MAPPING WOMEN'S SUFFRAGE 1911
A Snapshot in time
46 Nicander Road, Setton Park, Liverpool.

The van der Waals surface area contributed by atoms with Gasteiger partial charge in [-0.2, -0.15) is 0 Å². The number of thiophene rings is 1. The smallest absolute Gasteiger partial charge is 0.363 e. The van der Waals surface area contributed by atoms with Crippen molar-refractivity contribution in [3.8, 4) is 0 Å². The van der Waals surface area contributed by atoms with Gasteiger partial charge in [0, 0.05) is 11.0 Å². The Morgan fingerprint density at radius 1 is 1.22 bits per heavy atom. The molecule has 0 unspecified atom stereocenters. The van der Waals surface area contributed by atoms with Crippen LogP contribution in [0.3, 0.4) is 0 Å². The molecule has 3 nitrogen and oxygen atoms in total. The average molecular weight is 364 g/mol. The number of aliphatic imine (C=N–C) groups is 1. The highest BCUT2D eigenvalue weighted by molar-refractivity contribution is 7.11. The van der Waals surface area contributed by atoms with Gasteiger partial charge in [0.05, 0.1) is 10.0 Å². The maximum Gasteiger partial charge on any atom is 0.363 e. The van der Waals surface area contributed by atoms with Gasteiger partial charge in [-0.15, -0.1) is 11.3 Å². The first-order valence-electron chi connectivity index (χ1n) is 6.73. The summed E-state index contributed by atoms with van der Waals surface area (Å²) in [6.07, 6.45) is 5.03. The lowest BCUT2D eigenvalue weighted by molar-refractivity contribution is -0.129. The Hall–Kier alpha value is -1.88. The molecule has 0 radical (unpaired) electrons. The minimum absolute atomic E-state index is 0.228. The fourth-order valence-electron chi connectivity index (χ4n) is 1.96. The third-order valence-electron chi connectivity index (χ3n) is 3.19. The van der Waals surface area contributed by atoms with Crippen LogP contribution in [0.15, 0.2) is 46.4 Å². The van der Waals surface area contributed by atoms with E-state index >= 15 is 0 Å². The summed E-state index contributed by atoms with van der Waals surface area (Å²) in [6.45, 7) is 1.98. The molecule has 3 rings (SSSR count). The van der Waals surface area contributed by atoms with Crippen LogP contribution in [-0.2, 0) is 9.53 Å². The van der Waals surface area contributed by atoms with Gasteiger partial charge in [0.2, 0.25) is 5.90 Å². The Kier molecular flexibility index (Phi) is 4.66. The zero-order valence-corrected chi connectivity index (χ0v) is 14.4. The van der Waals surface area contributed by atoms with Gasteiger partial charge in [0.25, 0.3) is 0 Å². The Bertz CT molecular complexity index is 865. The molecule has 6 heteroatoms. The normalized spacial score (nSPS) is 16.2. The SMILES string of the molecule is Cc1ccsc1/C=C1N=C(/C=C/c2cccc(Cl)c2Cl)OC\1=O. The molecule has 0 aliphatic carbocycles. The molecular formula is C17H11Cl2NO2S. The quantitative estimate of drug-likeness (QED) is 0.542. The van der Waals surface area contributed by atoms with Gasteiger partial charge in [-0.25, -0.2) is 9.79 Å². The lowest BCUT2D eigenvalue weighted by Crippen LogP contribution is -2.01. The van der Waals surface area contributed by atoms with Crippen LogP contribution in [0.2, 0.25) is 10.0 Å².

Patricia was born in 1875 and was a founding member of the Liverpool WSPU. She was also an active member of Liverpool's Independent Labour Party and sought to bring socialist support to the suffragette cause (see images). In 1906, she joined a deputation of Lancashire women to parliament and was arrested in Parliament Square. She was subsequently imprisoned for 14 days in London's Holloway prison. By 1909, she had become a WSPU organizer in Liverpool and was also imprisoned that year for 3 months in Holloway for being a 'persistent offender' and later with other suffragettes, in Winson Green prison, for harassing Prime Minister Herbert Asquith at Birmingham's Bingley Hall. Patricia went on hunger strike, but began to eat again when threatened with the brutal practice of forcible feeding carried out by prison warders. Patricia was arrested on several occasions during the campaign. Described as a brilliant speaker, in 1910 she addressed the crowds at the WSPU's Hyde Park demonstration. Like numerous suffragettes, she was also arrested but released without charge on 'Black Friday' in November that year - so called because of the police brutality meted out to suffragette protesters. In April 1911 when the census survey took place, and despite being an ardent member of the WSPU, Patricia's name is recorded at home with her family at their modest house in Nicander Road. Did she willingly comply - choosing not to take part in the suffragette boycott of the census? Did her father David fill in her details against her wishes as head of household? Her father was a socialist and very supportive of Patricia's suffragette activities, so this is most unlikely. Perhaps Patricia decided - as did some other suffragettes - that the potential value of the census survey for highlighting social reform issues, such as overcrowding or rates of infant mortality, outweighed the value of the boycott? This would fit with her socialist and Labour party credentials. Whatever her reasons, later that year in November, Patricia was arrested (alongside others) for taking part in window smashing and scuffles with police after trying to make what was described as a 'raid on the House of Commons'. Press reports described how 'there was scarcely a window that escaped attention' on the ground floor of the Treasury in Parliament Street (The Tewkesbury Register, 25 November, 1911). By 1912, her militant actions were tempered perhaps by the WSPU's wish to ensure that their best organizers remained free from prison to continue their propaganda and fund raising work. Source: Elizabeth Crawford, The Women's Suffrage Movement: A Reference Guide, 1866-1928 (London: 2001).
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